On the (Mis)Use of Regression Analysis: Country Music and Suicide

This article assesses the link between country music and metropolitan suicide rates. Country music is hypothesized to nurture a suicidal mood through its concerns with problems common in the suicidal population, such as marital discord, alcohol abuse, and alienation from work. The results of a multiple regression analysis of 49 metropolitan areas show that the greater the airtime devoted to country music, the greater the white suicide rate. The effect is independent of divorce, southernness, poverty, and gun availability. The existence of a country music subculture is thought to reinforce the link between country music and suicide. Our model explains 51 percent of the variance in urban white suicide rates.

That’s the abstract of an article published in Social Forces — a top-10 journal in sociology — in 1992.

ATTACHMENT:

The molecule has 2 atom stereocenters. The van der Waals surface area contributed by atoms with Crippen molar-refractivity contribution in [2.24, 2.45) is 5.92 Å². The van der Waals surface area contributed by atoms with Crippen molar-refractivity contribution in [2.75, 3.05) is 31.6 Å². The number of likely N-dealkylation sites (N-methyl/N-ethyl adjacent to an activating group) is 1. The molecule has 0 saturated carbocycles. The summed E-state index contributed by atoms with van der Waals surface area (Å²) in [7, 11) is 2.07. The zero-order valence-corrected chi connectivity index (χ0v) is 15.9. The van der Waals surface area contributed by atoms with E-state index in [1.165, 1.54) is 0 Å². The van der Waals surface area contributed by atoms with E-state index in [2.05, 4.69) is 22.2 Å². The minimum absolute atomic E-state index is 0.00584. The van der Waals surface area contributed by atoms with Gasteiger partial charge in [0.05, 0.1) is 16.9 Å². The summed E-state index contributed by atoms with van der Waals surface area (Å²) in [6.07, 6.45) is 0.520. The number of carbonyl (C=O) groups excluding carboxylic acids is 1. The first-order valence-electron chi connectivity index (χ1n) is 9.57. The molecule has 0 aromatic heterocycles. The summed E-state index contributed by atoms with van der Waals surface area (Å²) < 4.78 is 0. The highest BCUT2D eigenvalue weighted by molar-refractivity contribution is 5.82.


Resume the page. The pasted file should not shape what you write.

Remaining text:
Before my snark gets me into trouble: Yes, I do realize that the article was published in 1992, back when most social science researchers only had a flimsy grasp of identification and causality. I also realize it would be foolish to impose on the authors of the above-referenced article the same standards of identification we impose upon ourselves today.

Yet, I cannot help but think that someone with a lesser of understanding of causality than the average reader of this blog is bound to eventually stumble upon the abstract, think “Hey, that totally makes sense!,” and run with it.

I’m sure there are also examples of such findings in other disciplines. If you know of any, please share.

(HT: Friend and former student Norma Padron, who is doing her PhD at Yale and has just launched a nice health economics blog.)

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